To repair its economy, the U.S. urgently needs finely-tuned macroeconomic policies and institutional changes. For this challenge, a rational voter would not rely on the Republican pseudoconservative political stance that, after helping to bring about the Great Recession, has foundered in self-contradiction.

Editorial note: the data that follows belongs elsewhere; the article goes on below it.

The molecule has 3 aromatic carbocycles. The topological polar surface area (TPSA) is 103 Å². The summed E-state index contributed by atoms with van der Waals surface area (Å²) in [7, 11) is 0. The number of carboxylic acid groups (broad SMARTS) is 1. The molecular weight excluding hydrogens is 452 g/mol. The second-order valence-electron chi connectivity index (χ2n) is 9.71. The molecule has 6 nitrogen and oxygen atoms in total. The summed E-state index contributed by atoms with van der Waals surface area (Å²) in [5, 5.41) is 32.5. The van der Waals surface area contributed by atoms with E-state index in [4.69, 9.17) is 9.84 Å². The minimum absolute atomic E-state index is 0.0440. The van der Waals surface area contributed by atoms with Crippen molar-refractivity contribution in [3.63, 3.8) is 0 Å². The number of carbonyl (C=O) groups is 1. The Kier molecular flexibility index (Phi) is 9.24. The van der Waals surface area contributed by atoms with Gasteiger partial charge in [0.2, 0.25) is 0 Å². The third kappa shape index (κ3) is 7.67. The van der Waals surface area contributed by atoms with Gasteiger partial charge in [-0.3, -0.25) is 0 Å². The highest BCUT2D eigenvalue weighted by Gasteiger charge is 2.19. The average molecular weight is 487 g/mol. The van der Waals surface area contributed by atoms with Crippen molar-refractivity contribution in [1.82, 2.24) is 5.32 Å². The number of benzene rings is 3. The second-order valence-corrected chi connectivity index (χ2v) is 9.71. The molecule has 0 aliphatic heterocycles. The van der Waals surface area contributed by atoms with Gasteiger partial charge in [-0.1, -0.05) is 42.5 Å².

The polarized politics of our time, joined with an appetite for pigeonholing, exert pressure on everyone to categorize themselves. Sometimes people declare themselves for "isms" that they have not plumbed. An example in point is conservatism. The politicians who now travel under the banner of "conservatism" happen to espouse views and methods that are incompatible with the philosophy bearing that name. Meanwhile members of the opposing political party have imbibed a dose of the wisdom conveyed by conservatism. This includes a cautious disposition to welcome expert reasoning about economic policy, reasoning of the sort desperately needed for recovery. When the details of this are made clear, so are voters' alternatives in the forthcoming election.
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